Dear Parish Nurses: Lent will begin in a few weeks. Here are some articles that may assist you and your congregation as they walk with Jesus to Jerusalem during the Lenten season.
1. The Church Health Reader, in the Winter, 2017 edition, included an article on "Why Walk?" Walking is the simplest form of exercise, and weather permitting, can be done outside on nature paths, sidewalks or tracks. Other possible locations are malls, large stores or fitness centers. The person has the ability to choose the length of time and the pace of walking. Some congregations use a walking program such as "Walking to Jersulam" for a spiritual Lenten focus. The health benefits of a brisk walking habit include weight loss, stress management, lowered blood pressure, cardiovascular health, restorative sleep and improved mental health. But consider the spiritual benefits - using time for prayer, giving thanks for creation, sharing with a companion walker, marveling in the body God created and developing a sense of stewardship for God's gift of life. While many of us give up something for Lent, this is an opportunity to add something.
2. When a nurse's privacy is breached by social media, (2018). American Nurse Today, 13(1), 40. Social media is here to stay, whether we like it or not. Smart phones abound in all age groups; your church may even have it's own Facebook page. The National Council of State Boards of Nursing (NCSBN) has published guidelines for the use of social media - "A nurse's guide to social media" - that is available free at their web site, ncsbn.org. ANA also has their guidelines available at nursingworld.org/socialnetworkingtoolkit. You may want to add either of these two documents as a guide for your practice.
3. Zolot, J. (2017). Age, racial, and gender gaps are narrowing in alcohol use disorders, American Journal of Nursing, 117(11), 14. This articled sumerized a study that investigated the prevalence of alcohol use, high-risk drinking, and alcohol use disorder (AUD) among women, older adults and minorities. (The original artical by Grant was published in JAMA Psychiatry, 2017, 74(9), 911-23.) Data on alcohol use from 2012-2013 was compared to the data collected in 2001-2002. The results showed an increase in alcohol use of 11.2%, and the prevalence of high-risk drinking increase of 29.9%. High-risk drinking is defined as four or more drinks daily for women and five or more drinks daily for men. "For women specifically,the prevalence of alcohol use, high-risk drinking and AUD increased 15.8%, 57.9% and 83.7% resepctively, suggesting an 'alarming' narrowing of the gender gap in drinking patterns. Among adults 65 years or older, the prevalence of alcohol use, high-risk drinking, and AUD increased 22.4%, 65.2% and 106.7%, respectively. Alcohol use increases the vulnerability of older adults to falls and injuries as well as to alcohol-drug interactions." The author suggested that alcohol abuse is becoming a public health crisis.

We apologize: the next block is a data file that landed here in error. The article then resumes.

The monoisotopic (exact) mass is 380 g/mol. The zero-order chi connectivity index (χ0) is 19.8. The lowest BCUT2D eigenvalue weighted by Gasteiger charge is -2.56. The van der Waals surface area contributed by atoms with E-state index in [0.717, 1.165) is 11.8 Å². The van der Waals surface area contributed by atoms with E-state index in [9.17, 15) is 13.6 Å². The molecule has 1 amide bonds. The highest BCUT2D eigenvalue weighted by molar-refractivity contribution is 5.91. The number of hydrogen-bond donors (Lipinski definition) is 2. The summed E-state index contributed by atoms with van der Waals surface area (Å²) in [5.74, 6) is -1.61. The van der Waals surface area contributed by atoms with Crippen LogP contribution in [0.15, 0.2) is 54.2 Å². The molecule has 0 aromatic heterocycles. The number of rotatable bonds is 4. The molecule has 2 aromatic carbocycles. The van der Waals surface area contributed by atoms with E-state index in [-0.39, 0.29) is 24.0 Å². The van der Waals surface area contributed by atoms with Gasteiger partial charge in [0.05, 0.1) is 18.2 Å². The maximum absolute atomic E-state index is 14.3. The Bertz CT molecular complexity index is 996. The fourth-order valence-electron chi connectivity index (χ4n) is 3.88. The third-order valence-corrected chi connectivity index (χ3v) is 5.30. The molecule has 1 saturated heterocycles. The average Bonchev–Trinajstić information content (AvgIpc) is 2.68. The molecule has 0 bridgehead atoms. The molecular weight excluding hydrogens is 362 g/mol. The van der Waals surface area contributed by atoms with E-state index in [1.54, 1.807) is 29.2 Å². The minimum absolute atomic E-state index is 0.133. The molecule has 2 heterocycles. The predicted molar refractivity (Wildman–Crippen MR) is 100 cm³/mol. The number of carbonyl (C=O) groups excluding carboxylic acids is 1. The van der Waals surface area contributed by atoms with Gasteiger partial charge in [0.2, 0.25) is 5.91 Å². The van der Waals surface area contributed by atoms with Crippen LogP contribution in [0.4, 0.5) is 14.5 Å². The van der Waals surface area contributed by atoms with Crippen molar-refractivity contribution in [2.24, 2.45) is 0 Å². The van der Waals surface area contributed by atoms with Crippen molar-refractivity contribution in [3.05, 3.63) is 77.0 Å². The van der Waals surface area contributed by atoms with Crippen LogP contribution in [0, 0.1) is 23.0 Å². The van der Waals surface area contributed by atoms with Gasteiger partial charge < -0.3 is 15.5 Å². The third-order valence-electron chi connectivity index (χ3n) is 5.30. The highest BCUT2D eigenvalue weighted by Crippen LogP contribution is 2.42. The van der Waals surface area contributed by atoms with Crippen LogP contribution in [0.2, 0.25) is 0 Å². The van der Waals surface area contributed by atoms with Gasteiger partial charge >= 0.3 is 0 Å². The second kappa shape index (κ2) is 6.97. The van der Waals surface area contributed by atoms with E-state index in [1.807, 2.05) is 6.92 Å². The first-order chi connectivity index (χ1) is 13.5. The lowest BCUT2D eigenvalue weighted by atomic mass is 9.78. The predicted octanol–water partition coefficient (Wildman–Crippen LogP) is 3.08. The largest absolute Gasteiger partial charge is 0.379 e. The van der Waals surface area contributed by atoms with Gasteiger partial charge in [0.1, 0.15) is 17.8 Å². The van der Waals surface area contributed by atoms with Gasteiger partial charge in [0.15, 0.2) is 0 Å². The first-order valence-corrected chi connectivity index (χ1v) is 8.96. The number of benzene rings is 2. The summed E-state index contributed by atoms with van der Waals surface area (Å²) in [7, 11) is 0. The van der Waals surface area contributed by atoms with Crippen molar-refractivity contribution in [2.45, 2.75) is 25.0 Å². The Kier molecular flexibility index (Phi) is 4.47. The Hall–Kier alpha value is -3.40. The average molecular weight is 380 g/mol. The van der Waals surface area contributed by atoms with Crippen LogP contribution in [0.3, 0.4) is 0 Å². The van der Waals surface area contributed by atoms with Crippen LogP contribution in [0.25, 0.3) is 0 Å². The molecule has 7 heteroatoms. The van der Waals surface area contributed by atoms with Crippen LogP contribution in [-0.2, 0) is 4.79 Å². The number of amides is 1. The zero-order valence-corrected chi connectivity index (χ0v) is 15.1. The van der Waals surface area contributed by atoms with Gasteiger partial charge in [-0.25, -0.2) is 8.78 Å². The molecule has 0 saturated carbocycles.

This is a wake-up call for parish nurses as we interact with members of our congregations. Be on the alert of signs and symptoms of alcohol abuse and refer those people for treatment. Add questions about alcohol use to any assessment data you document in your members' records.
4. Radtke, K. and Matzo, M. (2017). Liberty and justice for all. AJN, 117(11), 52-56. If your congregation has attendees/members who might be considered "unauthorized", AJN had an excellent article that dealt with ethical dilemma of providing care to this segment of our population. The authors presented the issue by walking the reader through a case study of a young women who was in a vegetative state following a medical event of unknown cause and the ethical considerations when dealing with her parents who did not speak English. Cultural considerations were required as the health care team guided the family through the decision process.
As a parish nurse, you may be called on to assist a family faced with making a life/death decision about their loved one. ANA has an excellent resource, Code of Ethics for Nurses with Interpretive Statements, which provides a nine-provision framework for ethical decision making. If you do not have a copy of this resource, consider additing it to your library.
The congregation I attend will begin a "Walk to Jerusalem" for Lent; it is only 6,873 miles from Denver. With less than 250 confirmed members, we are hoping that we make it across the Atlantic Ocean! May you begin you Lenten journey with prayer.
Andrea M. West